October 30, 2016 at 04:34 PM · But surely the very fact that your teacher thinks your tuning is "out of tune" shows that we all have different perceptions of what is "in tune", and therefore the statement "it is a fact that the violin sounds more correct when tuned slightly off" is debatable because it's entirely subjective. What I would say IS a fact, is that the vast majority of people have had their ears formatted to consider that ET is "in tune" and everything else sounds wrong to their ears - something I think we should be trying to change.

October 30, 2016 at 05:33 PM · "No, it is a fact that the violin sounds more correct when tuned slightly off, with the G and D being slightly flat and the E slightly sharp, but since most people just tune to just fifths, you have to follow suit."

not sure I follow you here - if you tune just fifths (ie according to harmonic ratio), the G and D will be slightly flatter and the E slightly sharper than ET fifths - what's your "more correct" tuning?

October 30, 2016 at 06:05 PM · Maybe A.O. means 'off' ET? If so, I happen to agree with him, but my point is that there's no 'correct' tuning and no 'fact' involved, merely what one prefers, which depends a) on the context and b) on what you're used to. All of this, however, remains entirely theoretical unless we can develop a technique adequate to put it into practice; my problem at the moment, and the reason I was looking at this forum in the first place, is because I'm having problems learning scales in 3rds (something I managed to skim over when I was younger and now, at the age of 47, realise I ought to have worked on harder!). It seems to me that it's easier to use open strings (going both up and down) when doing scales in 3rds simply to keep yourself from drifting off pitch. Maybe that's a cop-out but for practice purposes it works for me. Or at least it sounds slightly less out of tune than otherwise!

October 30, 2016 at 06:09 PM · Sacha, et al, that's not off topic at all. It's a big topic--a long chapter in an acoustics science book. Pythagorian and "just" perfect fifths are the same; a frequency ratio of 3/2. The equal-tempered fifth is only 2 cents (2% of a half-step) shorter. Our pitch margin of error for musicians is about 5 cents, so we don't notice the difference with the piano until we tune the C-string. The tuning problem is noticed mostly with 3rds. My practical approach: each note is a cluster of 3 choices; a neutral equal-tempered pitch, and a notes slightly (~10%) higher or lower. Let your ear (your mind) be your guide. --jq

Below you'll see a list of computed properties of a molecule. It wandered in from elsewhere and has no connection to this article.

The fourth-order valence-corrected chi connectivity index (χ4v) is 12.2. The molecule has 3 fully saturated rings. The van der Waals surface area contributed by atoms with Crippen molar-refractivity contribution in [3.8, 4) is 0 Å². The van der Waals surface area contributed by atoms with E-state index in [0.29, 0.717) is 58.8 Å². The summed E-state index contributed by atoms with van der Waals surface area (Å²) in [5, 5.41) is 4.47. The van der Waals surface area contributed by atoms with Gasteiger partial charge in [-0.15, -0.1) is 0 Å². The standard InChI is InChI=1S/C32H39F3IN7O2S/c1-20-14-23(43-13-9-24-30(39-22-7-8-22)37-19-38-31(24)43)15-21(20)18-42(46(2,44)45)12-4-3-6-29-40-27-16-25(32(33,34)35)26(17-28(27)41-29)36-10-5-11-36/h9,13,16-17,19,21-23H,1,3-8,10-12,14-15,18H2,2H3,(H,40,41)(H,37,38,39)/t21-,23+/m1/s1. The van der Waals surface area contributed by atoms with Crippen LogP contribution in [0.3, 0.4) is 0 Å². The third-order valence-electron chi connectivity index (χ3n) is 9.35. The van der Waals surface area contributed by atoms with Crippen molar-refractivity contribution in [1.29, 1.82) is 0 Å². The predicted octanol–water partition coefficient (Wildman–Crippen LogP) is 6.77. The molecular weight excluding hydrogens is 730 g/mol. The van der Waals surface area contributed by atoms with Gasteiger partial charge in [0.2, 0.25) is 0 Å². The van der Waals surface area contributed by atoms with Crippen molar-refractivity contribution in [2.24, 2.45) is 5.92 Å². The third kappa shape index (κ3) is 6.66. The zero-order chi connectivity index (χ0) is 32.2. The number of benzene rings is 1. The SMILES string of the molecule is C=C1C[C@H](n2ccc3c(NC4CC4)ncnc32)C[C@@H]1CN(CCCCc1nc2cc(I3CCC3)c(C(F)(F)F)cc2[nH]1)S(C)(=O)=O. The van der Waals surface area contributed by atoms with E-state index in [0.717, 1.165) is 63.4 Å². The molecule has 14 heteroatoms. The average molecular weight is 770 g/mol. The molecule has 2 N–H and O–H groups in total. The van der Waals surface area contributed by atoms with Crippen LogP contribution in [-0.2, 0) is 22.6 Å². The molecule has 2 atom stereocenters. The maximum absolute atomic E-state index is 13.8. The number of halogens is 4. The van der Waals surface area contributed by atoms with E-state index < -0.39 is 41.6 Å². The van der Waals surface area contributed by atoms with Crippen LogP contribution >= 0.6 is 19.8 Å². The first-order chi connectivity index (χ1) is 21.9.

October 30, 2016 at 06:25 PM · I couldn't agree more about letting your ear be your guide; just that being able to HEAR if it's in tune is unfortunately easier than being able to PLAY in tune.

The whole subject of temperament in music is something that surprisingly few musicians seem to know (or care) about. This is a shame, as the violin is a classic example of an instrument capable of adjusting to any temperament.

I've just finished reading 'How Equal Temperament Ruined Harmony: And Why You Should Care' by Ross Duffin. I don't agree with the premise that ET did ruin harmony, but I certainly think ALL musicians ought to be aware of this subject.

October 30, 2016 at 07:11 PM · Yes, Sacha and Irene, I mean slightly off ET fifths, which is what everybody nowadays tunes to.

My bad... :)

October 30, 2016 at 07:58 PM · Call me crazy, but I always found that open vs 4th finger fifths had different texture in sound.

Only when the strings are very well balanced, they sound very similar, but there always have been small but distinctive difference. The 4th fingered note sounds "muffled", but more complex in tune, but open string sounds simpler and louder. I've always used open for accented(whistle warning), and fingered for softer parts.

Getting into 4th position taught me that which flavour of the 5th note to choose at any given chance.

October 30, 2016 at 10:46 PM · Intonation depends a lot on what you are trying to achieve. If playing a scale, pitches are related to the previous and sequential pitch, and all related to the root note of the scale. When playing double-stops, one is playing against another pitch and the "difference tone" resultant from the combination of the two pitches, i.e., the mathematical difference between the cycles per second of the two pitches, forms a new bass pitch which results in three-part harmony which is in tune if Pythagorean tuning is used for the two notated pitches. For example a Perfect fifth of A (440) and E (*660) will result in a difference tone of A (220) which will be perfectly in tune at the octave of the two A pitches. Because one can play "in tune" in only one key on a piano tuned to the Pythagorean scale (other keys would be more and more out of tune the further you get, using the circle of 5ths, from the original key), for the centuries musicians and scientists have struggled to come to grips with a universal tuning that would work in all situations. They're still working on it, and will likely never come to a suitable conclusion, which is why our pianos have each key deliberately mistuned to a specific pitch, so that every note is slightly out of tune with its neighbor, but they are all SO SLIGHTLY out of tune that we get used to the sound, and our brain tells us it is IN tune!). *NOTE (from above): E (659.26) is the E generally used, rather than the Pythagorean 660 for this very reason. Because A is generally 659.26, this is the reason why 5ths are tuned slightly less than perfect if tuning the violin using harmonics: A5 harmonic on the A string (1/2 string length) compared with A5 harmonic on the D string (1/3 string length). If you started doing this process from the E string and played perfectly in tune 5ths (3:2 ratio), by the time you reach the G string it will be flat, but if each 5th is slightly smaller (the bottom note raised ever so slightly in pitch), the G string will be in tune for general music playing in any key signature.

October 30, 2016 at 10:58 PM · Going back to the original topic, I was taught open strings ascending, 4th fingers when descending in scales. For general music playing, an open string can sometimes be too strident for the phrase being played, or a 4th finger too muffled. Each phrase needs to be examined for what is needed.